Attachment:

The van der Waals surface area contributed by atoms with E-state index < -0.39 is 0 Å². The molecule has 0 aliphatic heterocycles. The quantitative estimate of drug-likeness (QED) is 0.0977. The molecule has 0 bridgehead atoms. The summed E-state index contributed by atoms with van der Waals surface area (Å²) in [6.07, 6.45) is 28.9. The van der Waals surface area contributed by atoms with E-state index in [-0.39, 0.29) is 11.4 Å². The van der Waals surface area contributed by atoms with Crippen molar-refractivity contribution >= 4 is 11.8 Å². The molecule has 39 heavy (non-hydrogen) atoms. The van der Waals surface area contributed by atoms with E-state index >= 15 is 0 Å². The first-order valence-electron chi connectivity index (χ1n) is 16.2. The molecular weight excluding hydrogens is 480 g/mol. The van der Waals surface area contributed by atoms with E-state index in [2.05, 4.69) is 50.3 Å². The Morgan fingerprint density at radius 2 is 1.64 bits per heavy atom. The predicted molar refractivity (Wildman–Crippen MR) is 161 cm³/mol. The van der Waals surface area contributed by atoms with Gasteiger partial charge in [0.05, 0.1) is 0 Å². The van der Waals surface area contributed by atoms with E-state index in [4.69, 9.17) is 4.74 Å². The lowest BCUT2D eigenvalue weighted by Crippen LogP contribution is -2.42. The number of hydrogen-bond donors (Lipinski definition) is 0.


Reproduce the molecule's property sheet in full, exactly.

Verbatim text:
The van der Waals surface area contributed by atoms with E-state index < -0.39 is 0 Å². The molecule has 0 aliphatic heterocycles. The quantitative estimate of drug-likeness (QED) is 0.0977. The molecule has 0 bridgehead atoms. The summed E-state index contributed by atoms with van der Waals surface area (Å²) in [6.07, 6.45) is 28.9. The van der Waals surface area contributed by atoms with E-state index in [-0.39, 0.29) is 11.4 Å². The van der Waals surface area contributed by atoms with Crippen molar-refractivity contribution >= 4 is 11.8 Å². The molecule has 39 heavy (non-hydrogen) atoms. The van der Waals surface area contributed by atoms with E-state index >= 15 is 0 Å². The first-order valence-electron chi connectivity index (χ1n) is 16.2. The molecular weight excluding hydrogens is 480 g/mol. The van der Waals surface area contributed by atoms with E-state index in [2.05, 4.69) is 50.3 Å². The Morgan fingerprint density at radius 2 is 1.64 bits per heavy atom. The predicted molar refractivity (Wildman–Crippen MR) is 161 cm³/mol. The van der Waals surface area contributed by atoms with Gasteiger partial charge in [0.05, 0.1) is 0 Å². The van der Waals surface area contributed by atoms with E-state index in [4.69, 9.17) is 4.74 Å². The lowest BCUT2D eigenvalue weighted by Crippen LogP contribution is -2.42. The number of hydrogen-bond donors (Lipinski definition) is 0.